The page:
him saying go ahead at which time he hung himself[.]”
(ECF No. 31-11, PageID.470.)
Summary Judgment Standard
judgment is appropriate when the record reveals that there
are no genuine issues as to any material fact in dispute and
the moving party is entitled to judgment as a matter of law.
Fed.R.Civ.P. 56; Kocak v. Comty. Health Partners of Ohio,
Inc., 400 F.3d 466, 468 (6th Cir. 2005). The standard
for determining whether summary judgment is appropriate is
“whether the evidence presents a sufficient
disagreement to require submission to a jury or whether it is
so one-sided that one party must prevail as a matter of
law.” State Farm Fire & Cas. Co. v.
McGowan, 421 F.3d 433, 436 (6th Cir. 2005) (quoting
Anderson v. Liberty Lobby, Inc., 477 U.S. 242,
251-52 (1986)). The court must consider all pleadings,
depositions, affidavits, and admissions on file, and draw all
justifiable inferences in favor of the party opposing the
motion. Matsushita Elec. Indus. Co., Ltd. v. Zenith Radio
Corp., 475 U.S. 574, 587 (1986); Twin City Fire Ins.
Co. v. Adkins, 400 F.3d 293, 296 (6th Cir. 2005).
asserts deliberate indifference and gross negligence claims
against the MDOC and each individual Defendant. The
undersigned will analyze these claims in three separate
groups. First, the undersigned respectfully recommends that
the Court grant summary judgment in favor of the MDOC based
on Eleventh Amendment immunity. Second, the undersigned
respectfully recommends that the Court grant summary judgment
in favor of Defendants Napel, Alexander, Place, Wagner,
Kessler, Whitney, and Bush because they were not personally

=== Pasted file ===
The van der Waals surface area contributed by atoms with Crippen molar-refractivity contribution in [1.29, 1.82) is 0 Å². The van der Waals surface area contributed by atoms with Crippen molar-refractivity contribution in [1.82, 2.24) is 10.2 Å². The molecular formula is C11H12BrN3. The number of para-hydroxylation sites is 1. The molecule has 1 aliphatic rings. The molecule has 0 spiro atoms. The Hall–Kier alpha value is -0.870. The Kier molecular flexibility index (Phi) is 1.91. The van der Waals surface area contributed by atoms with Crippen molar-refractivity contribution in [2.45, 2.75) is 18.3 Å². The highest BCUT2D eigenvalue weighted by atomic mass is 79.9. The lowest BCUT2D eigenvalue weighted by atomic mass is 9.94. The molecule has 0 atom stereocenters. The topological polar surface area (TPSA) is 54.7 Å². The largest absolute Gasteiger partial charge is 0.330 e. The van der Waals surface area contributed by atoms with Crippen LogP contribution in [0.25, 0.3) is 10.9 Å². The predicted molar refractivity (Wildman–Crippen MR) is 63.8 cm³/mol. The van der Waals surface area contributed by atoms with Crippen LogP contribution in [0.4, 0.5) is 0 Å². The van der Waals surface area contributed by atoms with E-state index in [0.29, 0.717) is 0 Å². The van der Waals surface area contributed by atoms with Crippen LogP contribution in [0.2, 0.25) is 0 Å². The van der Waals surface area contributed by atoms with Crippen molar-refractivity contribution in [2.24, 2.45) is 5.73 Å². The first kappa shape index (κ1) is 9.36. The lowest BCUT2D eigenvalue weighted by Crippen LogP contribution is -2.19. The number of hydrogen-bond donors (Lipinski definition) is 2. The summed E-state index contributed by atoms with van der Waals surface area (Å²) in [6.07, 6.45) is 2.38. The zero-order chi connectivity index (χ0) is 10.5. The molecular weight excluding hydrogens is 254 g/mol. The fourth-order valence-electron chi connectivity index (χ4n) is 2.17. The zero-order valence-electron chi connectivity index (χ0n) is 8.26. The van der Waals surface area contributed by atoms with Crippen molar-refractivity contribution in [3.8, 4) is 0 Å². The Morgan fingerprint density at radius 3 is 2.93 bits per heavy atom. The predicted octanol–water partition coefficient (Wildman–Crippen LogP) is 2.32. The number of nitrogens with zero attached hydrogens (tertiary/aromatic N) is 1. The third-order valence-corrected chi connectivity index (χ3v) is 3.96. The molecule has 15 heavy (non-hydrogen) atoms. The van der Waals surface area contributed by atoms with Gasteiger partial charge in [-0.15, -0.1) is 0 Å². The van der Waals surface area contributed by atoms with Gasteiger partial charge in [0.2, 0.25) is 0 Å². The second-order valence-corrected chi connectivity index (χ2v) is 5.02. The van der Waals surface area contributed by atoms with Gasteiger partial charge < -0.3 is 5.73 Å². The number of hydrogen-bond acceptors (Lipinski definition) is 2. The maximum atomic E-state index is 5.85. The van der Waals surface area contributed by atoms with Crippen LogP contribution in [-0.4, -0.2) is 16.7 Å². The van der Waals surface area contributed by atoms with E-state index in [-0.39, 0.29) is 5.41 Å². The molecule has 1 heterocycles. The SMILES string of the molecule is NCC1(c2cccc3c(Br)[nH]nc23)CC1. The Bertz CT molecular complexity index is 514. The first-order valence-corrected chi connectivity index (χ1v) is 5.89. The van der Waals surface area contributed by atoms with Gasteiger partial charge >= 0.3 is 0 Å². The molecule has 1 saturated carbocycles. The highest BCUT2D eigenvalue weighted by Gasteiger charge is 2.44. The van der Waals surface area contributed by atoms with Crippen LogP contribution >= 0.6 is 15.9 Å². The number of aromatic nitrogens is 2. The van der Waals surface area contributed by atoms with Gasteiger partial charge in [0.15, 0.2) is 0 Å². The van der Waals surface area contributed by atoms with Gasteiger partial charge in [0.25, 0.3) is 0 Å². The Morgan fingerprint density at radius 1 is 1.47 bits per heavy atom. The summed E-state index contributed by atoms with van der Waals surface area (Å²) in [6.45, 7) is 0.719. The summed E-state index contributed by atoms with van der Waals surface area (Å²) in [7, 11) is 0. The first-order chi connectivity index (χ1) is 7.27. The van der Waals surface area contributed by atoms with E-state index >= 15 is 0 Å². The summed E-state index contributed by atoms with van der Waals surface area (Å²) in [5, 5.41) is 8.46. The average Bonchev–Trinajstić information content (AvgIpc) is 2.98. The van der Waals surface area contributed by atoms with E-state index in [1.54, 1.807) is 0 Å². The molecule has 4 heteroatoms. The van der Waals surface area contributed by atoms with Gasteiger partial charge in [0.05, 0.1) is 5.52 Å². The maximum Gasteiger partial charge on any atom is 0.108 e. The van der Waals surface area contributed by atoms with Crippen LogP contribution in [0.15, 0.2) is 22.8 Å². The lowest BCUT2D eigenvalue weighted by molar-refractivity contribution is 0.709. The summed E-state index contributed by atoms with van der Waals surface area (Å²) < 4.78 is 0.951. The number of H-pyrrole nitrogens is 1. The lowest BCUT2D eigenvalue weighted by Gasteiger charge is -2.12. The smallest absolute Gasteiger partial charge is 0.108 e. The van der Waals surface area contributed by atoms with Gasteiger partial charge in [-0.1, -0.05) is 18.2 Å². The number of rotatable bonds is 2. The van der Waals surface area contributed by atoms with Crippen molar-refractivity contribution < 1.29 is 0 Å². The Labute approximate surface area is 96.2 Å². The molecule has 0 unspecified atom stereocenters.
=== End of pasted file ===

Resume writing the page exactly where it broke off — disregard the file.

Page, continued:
involved in any of the allegations in this case. Third, as
further described below, the undersigned respectfully
recommends that the Court grant summary judgment in favor of
Defendant Viitala, but deny the motion for summary judgment
as to Defendants Kutchie and LaForest. If the Court adopts
these recommendations, only Defendants Kutchie and LaForest
will remain in the case.
Michigan Department of Corrections
well-established that a plaintiff may not maintain a §
1983 action against the MDOC. Regardless of the form of
relief requested, the states and their departments are immune
under the Eleventh Amendment from suit in the federal courts,
unless the state has waived immunity or Congress has
expressly abrogated Eleventh Amendment immunity by statute.
See Pennhurst State Sch. & Hosp. v. Halderman,465 U.S. 89, 98-101 (1984); Alabama v. Pugh, 438
U.S. 781, 782 (1978); O'Hara v. Wigginton, 24
F.3d 823, 826 (6th Cir. 1993). Congress has not expressly
abrogated Eleventh Amendment immunity by statute, Quern
v. Jordan,440 U.S. 332, 341 (1979), and the State of
Michigan has not consented to civil rights suits in federal
court. Abick v. Michigan,803 F.2d 874, 877 (6th
Cir. 1986). In numerous unpublished opinions, the Sixth
Circuit has specifically held that the MDOC is absolutely
immune from suit under the Eleventh Amendment. See, e.g.,
McCoy v. Michigan,369 Fed.Appx. 646, 653-54 (6th Cir.
2010); Turnboe v. Stegall, 2000 WL1679478, at *2
(6th Cir. Nov. 1, 2000). In addition, the State of Michigan
(acting through the Michigan Department of Corrections) is
not a “person” who may be sued under ...